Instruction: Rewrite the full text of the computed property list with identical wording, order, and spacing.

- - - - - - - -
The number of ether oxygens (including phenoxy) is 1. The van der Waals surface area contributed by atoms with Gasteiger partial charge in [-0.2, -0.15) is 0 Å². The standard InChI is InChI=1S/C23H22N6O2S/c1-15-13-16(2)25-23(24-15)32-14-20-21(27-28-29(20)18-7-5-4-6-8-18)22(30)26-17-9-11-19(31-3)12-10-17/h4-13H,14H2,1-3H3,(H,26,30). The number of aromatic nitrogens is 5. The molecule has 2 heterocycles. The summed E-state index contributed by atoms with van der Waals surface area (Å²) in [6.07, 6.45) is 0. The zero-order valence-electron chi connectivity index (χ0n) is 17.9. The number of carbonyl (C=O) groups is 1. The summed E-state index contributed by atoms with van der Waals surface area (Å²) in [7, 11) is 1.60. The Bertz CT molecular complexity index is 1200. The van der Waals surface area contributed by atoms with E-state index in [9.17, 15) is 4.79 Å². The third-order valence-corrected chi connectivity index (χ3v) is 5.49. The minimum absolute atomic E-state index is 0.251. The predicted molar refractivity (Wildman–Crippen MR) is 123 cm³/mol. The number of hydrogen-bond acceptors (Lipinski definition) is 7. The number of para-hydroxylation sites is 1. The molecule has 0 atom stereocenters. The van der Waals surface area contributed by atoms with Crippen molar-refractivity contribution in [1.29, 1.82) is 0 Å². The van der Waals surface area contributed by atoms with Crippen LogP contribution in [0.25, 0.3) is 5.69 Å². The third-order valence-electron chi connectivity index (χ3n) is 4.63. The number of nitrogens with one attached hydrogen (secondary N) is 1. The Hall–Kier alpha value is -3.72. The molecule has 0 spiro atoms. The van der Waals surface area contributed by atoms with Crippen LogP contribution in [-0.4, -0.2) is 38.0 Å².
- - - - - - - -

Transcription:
The number of ether oxygens (including phenoxy) is 1. The van der Waals surface area contributed by atoms with Gasteiger partial charge in [-0.2, -0.15) is 0 Å². The standard InChI is InChI=1S/C23H22N6O2S/c1-15-13-16(2)25-23(24-15)32-14-20-21(27-28-29(20)18-7-5-4-6-8-18)22(30)26-17-9-11-19(31-3)12-10-17/h4-13H,14H2,1-3H3,(H,26,30). The number of aromatic nitrogens is 5. The molecule has 2 heterocycles. The summed E-state index contributed by atoms with van der Waals surface area (Å²) in [6.07, 6.45) is 0. The zero-order valence-electron chi connectivity index (χ0n) is 17.9. The number of carbonyl (C=O) groups is 1. The summed E-state index contributed by atoms with van der Waals surface area (Å²) in [7, 11) is 1.60. The Bertz CT molecular complexity index is 1200. The van der Waals surface area contributed by atoms with E-state index in [9.17, 15) is 4.79 Å². The third-order valence-corrected chi connectivity index (χ3v) is 5.49. The minimum absolute atomic E-state index is 0.251. The predicted molar refractivity (Wildman–Crippen MR) is 123 cm³/mol. The number of hydrogen-bond acceptors (Lipinski definition) is 7. The number of para-hydroxylation sites is 1. The molecule has 0 atom stereocenters. The van der Waals surface area contributed by atoms with Crippen molar-refractivity contribution in [1.29, 1.82) is 0 Å². The van der Waals surface area contributed by atoms with Crippen LogP contribution in [0.25, 0.3) is 5.69 Å². The third-order valence-electron chi connectivity index (χ3n) is 4.63. The number of nitrogens with one attached hydrogen (secondary N) is 1. The Hall–Kier alpha value is -3.72. The molecule has 0 spiro atoms. The van der Waals surface area contributed by atoms with Crippen LogP contribution in [-0.4, -0.2) is 38.0 Å².